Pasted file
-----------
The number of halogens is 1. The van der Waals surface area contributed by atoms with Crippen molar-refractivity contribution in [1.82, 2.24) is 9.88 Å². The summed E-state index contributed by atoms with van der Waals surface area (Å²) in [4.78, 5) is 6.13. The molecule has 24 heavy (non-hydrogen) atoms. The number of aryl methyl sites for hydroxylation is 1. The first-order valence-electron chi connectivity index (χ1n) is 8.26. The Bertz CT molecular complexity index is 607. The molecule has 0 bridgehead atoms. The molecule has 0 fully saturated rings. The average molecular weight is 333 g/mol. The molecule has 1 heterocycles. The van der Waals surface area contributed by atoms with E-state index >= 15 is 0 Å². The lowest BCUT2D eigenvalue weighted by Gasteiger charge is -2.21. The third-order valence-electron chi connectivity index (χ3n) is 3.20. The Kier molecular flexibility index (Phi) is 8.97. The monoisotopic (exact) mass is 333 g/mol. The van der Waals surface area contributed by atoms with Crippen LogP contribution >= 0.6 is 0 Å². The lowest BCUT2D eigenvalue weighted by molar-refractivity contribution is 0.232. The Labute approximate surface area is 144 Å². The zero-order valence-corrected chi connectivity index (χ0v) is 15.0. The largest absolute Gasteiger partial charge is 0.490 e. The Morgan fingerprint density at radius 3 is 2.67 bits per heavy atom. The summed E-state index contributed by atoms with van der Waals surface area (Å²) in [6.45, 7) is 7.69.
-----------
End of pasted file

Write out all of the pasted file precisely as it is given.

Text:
The number of halogens is 1. The van der Waals surface area contributed by atoms with Crippen molar-refractivity contribution in [1.82, 2.24) is 9.88 Å². The summed E-state index contributed by atoms with van der Waals surface area (Å²) in [4.78, 5) is 6.13. The molecule has 24 heavy (non-hydrogen) atoms. The number of aryl methyl sites for hydroxylation is 1. The first-order valence-electron chi connectivity index (χ1n) is 8.26. The Bertz CT molecular complexity index is 607. The molecule has 0 bridgehead atoms. The molecule has 0 fully saturated rings. The average molecular weight is 333 g/mol. The molecule has 1 heterocycles. The van der Waals surface area contributed by atoms with E-state index >= 15 is 0 Å². The lowest BCUT2D eigenvalue weighted by Gasteiger charge is -2.21. The third-order valence-electron chi connectivity index (χ3n) is 3.20. The Kier molecular flexibility index (Phi) is 8.97. The monoisotopic (exact) mass is 333 g/mol. The van der Waals surface area contributed by atoms with Crippen LogP contribution >= 0.6 is 0 Å². The lowest BCUT2D eigenvalue weighted by molar-refractivity contribution is 0.232. The Labute approximate surface area is 144 Å². The zero-order valence-corrected chi connectivity index (χ0v) is 15.0. The largest absolute Gasteiger partial charge is 0.490 e. The Morgan fingerprint density at radius 3 is 2.67 bits per heavy atom. The summed E-state index contributed by atoms with van der Waals surface area (Å²) in [6.45, 7) is 7.69.